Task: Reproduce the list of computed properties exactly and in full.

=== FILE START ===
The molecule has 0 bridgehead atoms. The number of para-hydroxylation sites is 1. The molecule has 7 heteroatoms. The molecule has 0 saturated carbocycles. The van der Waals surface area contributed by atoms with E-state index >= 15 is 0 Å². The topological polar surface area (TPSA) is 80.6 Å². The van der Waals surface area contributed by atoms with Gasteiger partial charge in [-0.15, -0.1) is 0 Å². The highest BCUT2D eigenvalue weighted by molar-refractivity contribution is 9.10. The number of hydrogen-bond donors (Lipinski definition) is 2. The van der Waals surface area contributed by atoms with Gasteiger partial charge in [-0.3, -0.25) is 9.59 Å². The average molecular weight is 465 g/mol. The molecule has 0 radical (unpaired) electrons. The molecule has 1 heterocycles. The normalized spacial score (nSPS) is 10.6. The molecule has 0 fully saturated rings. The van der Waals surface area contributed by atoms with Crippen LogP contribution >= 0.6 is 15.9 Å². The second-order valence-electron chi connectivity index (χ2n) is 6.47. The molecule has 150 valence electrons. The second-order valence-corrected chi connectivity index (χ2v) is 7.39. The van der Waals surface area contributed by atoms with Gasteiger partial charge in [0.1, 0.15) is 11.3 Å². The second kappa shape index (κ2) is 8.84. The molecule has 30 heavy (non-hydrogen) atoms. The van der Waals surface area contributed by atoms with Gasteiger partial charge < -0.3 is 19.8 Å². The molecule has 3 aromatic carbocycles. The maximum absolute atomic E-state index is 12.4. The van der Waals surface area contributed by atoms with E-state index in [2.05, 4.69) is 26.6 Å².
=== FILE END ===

The molecule has 0 bridgehead atoms. The number of para-hydroxylation sites is 1. The molecule has 7 heteroatoms. The molecule has 0 saturated carbocycles. The van der Waals surface area contributed by atoms with E-state index >= 15 is 0 Å². The topological polar surface area (TPSA) is 80.6 Å². The van der Waals surface area contributed by atoms with Gasteiger partial charge in [-0.15, -0.1) is 0 Å². The highest BCUT2D eigenvalue weighted by molar-refractivity contribution is 9.10. The number of hydrogen-bond donors (Lipinski definition) is 2. The van der Waals surface area contributed by atoms with Gasteiger partial charge in [-0.3, -0.25) is 9.59 Å². The average molecular weight is 465 g/mol. The molecule has 0 radical (unpaired) electrons. The molecule has 1 heterocycles. The normalized spacial score (nSPS) is 10.6. The molecule has 0 fully saturated rings. The van der Waals surface area contributed by atoms with Crippen LogP contribution >= 0.6 is 15.9 Å². The second-order valence-electron chi connectivity index (χ2n) is 6.47. The molecule has 150 valence electrons. The second-order valence-corrected chi connectivity index (χ2v) is 7.39. The van der Waals surface area contributed by atoms with Gasteiger partial charge in [0.1, 0.15) is 11.3 Å². The second kappa shape index (κ2) is 8.84. The molecule has 30 heavy (non-hydrogen) atoms. The van der Waals surface area contributed by atoms with Gasteiger partial charge < -0.3 is 19.8 Å². The molecule has 3 aromatic carbocycles. The maximum absolute atomic E-state index is 12.4. The van der Waals surface area contributed by atoms with E-state index in [2.05, 4.69) is 26.6 Å².